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I've been developing my rails apps whilst keeping them as modular as possible. I'm trying to implement different parts underneath as services.

Say an example of Facebook:
a) A MainApp that allows the user to have a wall, posts, etc.
b) A PhotoApp that stores photos, allows the user to see his photos, etc. This is a standalone app that will have a REST API that can be used by MainApp as well.

I was thinking of using OAuth as a Single Sign On solution (as in this tutorial http://blog.joshsoftware.com/2010/12/16/multiple-applications-with-devise-omniauth-and-single-sign-on/) where each app will be authorized via OAuth and will get access to the current user session based on the cookie.

First question: Is this a viable solution?

Second question: I want to be able to call the PhotoApp API from the MainApp server (not from the user's browser). How would authentication work in this situation?

Third question: How would this work if say I had a service that used node.js?

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There are a few Oauth Servers that might help in implementing such a scenario. – Thomas Klemm Nov 4 '12 at 19:31
up vote 16 down vote accepted
+25

Yes, SSO using OAuth is a viable solution, but it's not the simplest one. When building anything new, OAuth 2.0 is the way to go. The OAuth standards cover a lot of ground.

The primary advantage of OAuth is that it allows users to give 3rd party apps access to their account without disclosing their password to the 3rd party. If you are not seriously providing such interoperability, then OAuth is probably overkill.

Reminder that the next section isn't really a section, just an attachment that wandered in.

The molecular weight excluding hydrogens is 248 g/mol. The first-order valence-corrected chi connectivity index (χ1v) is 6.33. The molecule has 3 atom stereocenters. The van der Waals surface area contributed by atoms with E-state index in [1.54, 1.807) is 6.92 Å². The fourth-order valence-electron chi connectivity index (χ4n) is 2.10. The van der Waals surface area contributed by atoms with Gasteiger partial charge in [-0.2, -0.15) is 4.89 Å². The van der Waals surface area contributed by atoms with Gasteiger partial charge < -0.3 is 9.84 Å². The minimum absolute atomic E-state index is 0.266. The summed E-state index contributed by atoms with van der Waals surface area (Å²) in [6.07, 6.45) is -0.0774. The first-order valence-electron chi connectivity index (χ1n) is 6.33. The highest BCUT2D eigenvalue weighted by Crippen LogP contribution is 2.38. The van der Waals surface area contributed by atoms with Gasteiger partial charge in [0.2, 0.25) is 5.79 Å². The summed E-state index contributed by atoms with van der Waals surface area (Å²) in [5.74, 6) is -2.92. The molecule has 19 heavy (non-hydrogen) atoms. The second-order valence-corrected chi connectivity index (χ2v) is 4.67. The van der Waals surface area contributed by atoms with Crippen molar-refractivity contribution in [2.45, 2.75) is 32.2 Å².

Given the complexity, I offer a different pair of solutions:

For Single Sign On

The trick is to share the session ID cookie between hosts within your domain & to use a shared session store (like ActiveRecordStore or a cache-based store.)

Every Rails app has a "secret" that is used to sign cookies. In newer Rails apps this is located in /config/initializers/secret_token.rb. Set the same secret token in each application.

Then, configure the session to allow access from all subdomains:

AppName::Application.config.session_store :active_record_store, :key => '_app_name_session', :domain => :all

For Internal API calls

Use a good shared secret to authenticate over HTTPS connections. Pass the secret in the "Authorization" header value.

You can use the shared secret easily with other architectures (like node.js). Just make sure you always use HTTPS, otherwise the shared secret could be sniffed on the network.

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1  
Sharing a session ID seems like a good start to SSO, but it stops there. There's a large amount of implementation details left out here. How does an app authenticate during login? How does the app learn about the capabilities of a signed-in user? – Fitzsimmons Nov 8 '12 at 0:26
1